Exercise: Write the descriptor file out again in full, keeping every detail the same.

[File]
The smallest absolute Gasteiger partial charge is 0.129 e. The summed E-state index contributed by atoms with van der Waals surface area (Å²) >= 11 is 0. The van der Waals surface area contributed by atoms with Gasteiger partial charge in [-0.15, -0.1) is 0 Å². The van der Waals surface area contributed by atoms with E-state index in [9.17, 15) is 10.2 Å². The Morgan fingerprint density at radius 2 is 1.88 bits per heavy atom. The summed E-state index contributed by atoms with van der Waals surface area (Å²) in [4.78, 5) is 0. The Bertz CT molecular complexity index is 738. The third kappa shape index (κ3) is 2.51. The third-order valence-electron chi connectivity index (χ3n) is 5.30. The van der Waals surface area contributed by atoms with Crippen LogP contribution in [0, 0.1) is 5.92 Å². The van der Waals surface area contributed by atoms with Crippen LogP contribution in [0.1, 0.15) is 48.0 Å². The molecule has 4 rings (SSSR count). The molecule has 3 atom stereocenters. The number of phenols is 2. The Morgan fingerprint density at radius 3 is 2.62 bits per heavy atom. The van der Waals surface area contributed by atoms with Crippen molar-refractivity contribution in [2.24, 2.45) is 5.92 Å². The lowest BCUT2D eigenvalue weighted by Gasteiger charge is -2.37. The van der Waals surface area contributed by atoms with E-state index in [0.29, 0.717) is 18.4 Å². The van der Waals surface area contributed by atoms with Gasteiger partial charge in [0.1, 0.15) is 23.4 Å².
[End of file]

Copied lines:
The smallest absolute Gasteiger partial charge is 0.129 e. The summed E-state index contributed by atoms with van der Waals surface area (Å²) >= 11 is 0. The van der Waals surface area contributed by atoms with Gasteiger partial charge in [-0.15, -0.1) is 0 Å². The van der Waals surface area contributed by atoms with E-state index in [9.17, 15) is 10.2 Å². The Morgan fingerprint density at radius 2 is 1.88 bits per heavy atom. The summed E-state index contributed by atoms with van der Waals surface area (Å²) in [4.78, 5) is 0. The Bertz CT molecular complexity index is 738. The third kappa shape index (κ3) is 2.51. The third-order valence-electron chi connectivity index (χ3n) is 5.30. The van der Waals surface area contributed by atoms with Crippen LogP contribution in [0, 0.1) is 5.92 Å². The van der Waals surface area contributed by atoms with Crippen LogP contribution in [0.1, 0.15) is 48.0 Å². The molecule has 4 rings (SSSR count). The molecule has 3 atom stereocenters. The number of phenols is 2. The Morgan fingerprint density at radius 3 is 2.62 bits per heavy atom. The van der Waals surface area contributed by atoms with Crippen molar-refractivity contribution in [2.24, 2.45) is 5.92 Å². The lowest BCUT2D eigenvalue weighted by Gasteiger charge is -2.37. The van der Waals surface area contributed by atoms with E-state index in [0.29, 0.717) is 18.4 Å². The van der Waals surface area contributed by atoms with Gasteiger partial charge in [0.1, 0.15) is 23.4 Å².